Wednesday, January 4, 2012

October 2011 e-book sales

October is the best month to sell print books. It used to be September, but computerization has pushed even an 'old school' industry like print to a more 'just in time' inventory system. (Good! Fewer returns will help save the industry.) So it shouldn't be a surprise that ebooks lost market share despite a small sales growth.

Sales of trade books were good in October. I speculate this is partially due to the 'Borders surplus stock' having worked its way through the channels. I submit that the recovery of adult paperback and children's books, two categories Borders was strong in, are compelling reasons to believe we are just now past the industry disruption of the Boarders close down.

Do note that data is intentionally being obscured. I had to back out these numbers, so there is more uncertainty in this month's data than prior posts.

Enough discussion, onto the graphs. Notice how ebook sales continue to climb?

Notice how October is usually the best selling month for paper-trade books (next image). Overall, trade (paper) had a good month.

It was not a good month for hardcover sales. The lack of a strong peak in Hardcover is one reason I speculate *some* of the strength this month was restocking post Borders liquidation. If there was an overall return to paper, we would have seen stronger recovery in Hardcovers. However, there is a good chance that 'just in time' ordering is putting this format out a month in the purchase cycle.

The dwindling of my (previous) favorite paper format, mass market paperback now has a definitive trend. A trend that shows the format will be out of production after 2014. :( I've been writing for a while how this genre requires a recovery to sustain 'economy of scale.' Its now almost too late. I expect MMPB to fold back into paperback for some publishers soon.

Borders once dominated paperback sales. I believe the absolutely spectacular spike in paperbacks can only be explained by a 'springback effect' post Borders liquidation. I'm happy to see it!

Childrens books had a nice spike too (for a non-Harry Potter year). I speculate this isn't just Borders. I speculate that Netflix and music subscriptions are 'taking away' gifting opportunities for relatives who wish to buy physical gifts. I speculate relatives are going back to gifting books. Any thoughts?

Seasonal Graphs

Due to the sheer amount of mis-information and obscurity on book/ebook sales, I like to plot seasonal graphs to show how the market is changing.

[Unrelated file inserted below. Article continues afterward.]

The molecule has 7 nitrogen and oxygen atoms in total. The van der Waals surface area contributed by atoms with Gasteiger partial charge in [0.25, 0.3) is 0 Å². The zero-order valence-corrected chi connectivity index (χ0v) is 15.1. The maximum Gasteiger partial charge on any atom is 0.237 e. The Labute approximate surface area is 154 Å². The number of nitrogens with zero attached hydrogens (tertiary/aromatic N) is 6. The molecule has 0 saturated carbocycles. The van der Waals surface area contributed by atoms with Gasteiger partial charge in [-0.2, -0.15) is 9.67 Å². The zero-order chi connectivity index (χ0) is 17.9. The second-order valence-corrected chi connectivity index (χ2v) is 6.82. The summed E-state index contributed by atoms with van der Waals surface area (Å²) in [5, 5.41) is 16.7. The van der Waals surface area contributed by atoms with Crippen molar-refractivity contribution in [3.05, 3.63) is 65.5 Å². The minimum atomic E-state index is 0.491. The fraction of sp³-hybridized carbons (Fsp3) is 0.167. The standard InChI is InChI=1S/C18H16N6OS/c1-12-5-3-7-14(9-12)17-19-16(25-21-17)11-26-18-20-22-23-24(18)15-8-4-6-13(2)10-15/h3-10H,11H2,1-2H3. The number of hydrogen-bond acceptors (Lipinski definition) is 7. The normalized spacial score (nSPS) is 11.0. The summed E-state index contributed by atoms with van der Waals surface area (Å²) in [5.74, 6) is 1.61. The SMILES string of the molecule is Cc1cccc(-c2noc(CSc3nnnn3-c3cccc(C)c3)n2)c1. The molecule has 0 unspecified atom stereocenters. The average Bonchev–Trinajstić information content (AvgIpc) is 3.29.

I start with a bar graph on ebooks. This shows how incredibly fast the year on year (YOY) growth has been for ebooks. :) It also shows how analogous the sales pattern in 2011 was to 2010. I now believe 2013 will be the last year with over doubling of ebook sales. Note: I'm not saying the market won't keep growing. Technology growth tends to slow once half the potential market has converted to the technology. That half way point for ebooks will happen in 2012, but the slowing of the growth shouldn't be obvious until 2014.

The initial buying of Hardcovers pre-Holiday sales are weak but not horrid. I've heard rumors that hardcover buying was delayed this year. Since that is a more businesslike way to stock inventory... I could believe it. Oh, I'm skeptical, but we could see a further compression of the book season.

The paperback spike looks less impressive when plotted versus prior years. See the June deficit? It is possible the October spike is just restocking shelves post Borders liquidation. :(

Since the trend down in MMPB crossed the 2010/2011 year boundary, the doom of MMPB is less obvious when plotted this way, but the decline is still obvious. Hence why plotting data different ways to see trends is important.

The spike up in Children's sales is greater than the post-Borders deficit! Hence my theory relatives are shifting gift buying back to books. :)

I've been calculating the trend and comparing with year ago sales. I created this bar chart to emphasize change. The most interesting tidbit is plotting this way we continue to see 2nd half 2011 ebook sales grew at a slower rate than the 1st half. However, the growth was still strong.

All the graphs show a (one month) recovery of print sales (excluding MMPB). They also show ebooks are strong. I speculate the next big splash will be November post the K4 deliveries. It will be very interesting to see the January sales data (which won't be released for about 3 months). I expect to see another start of year spike.

Got Popcorn?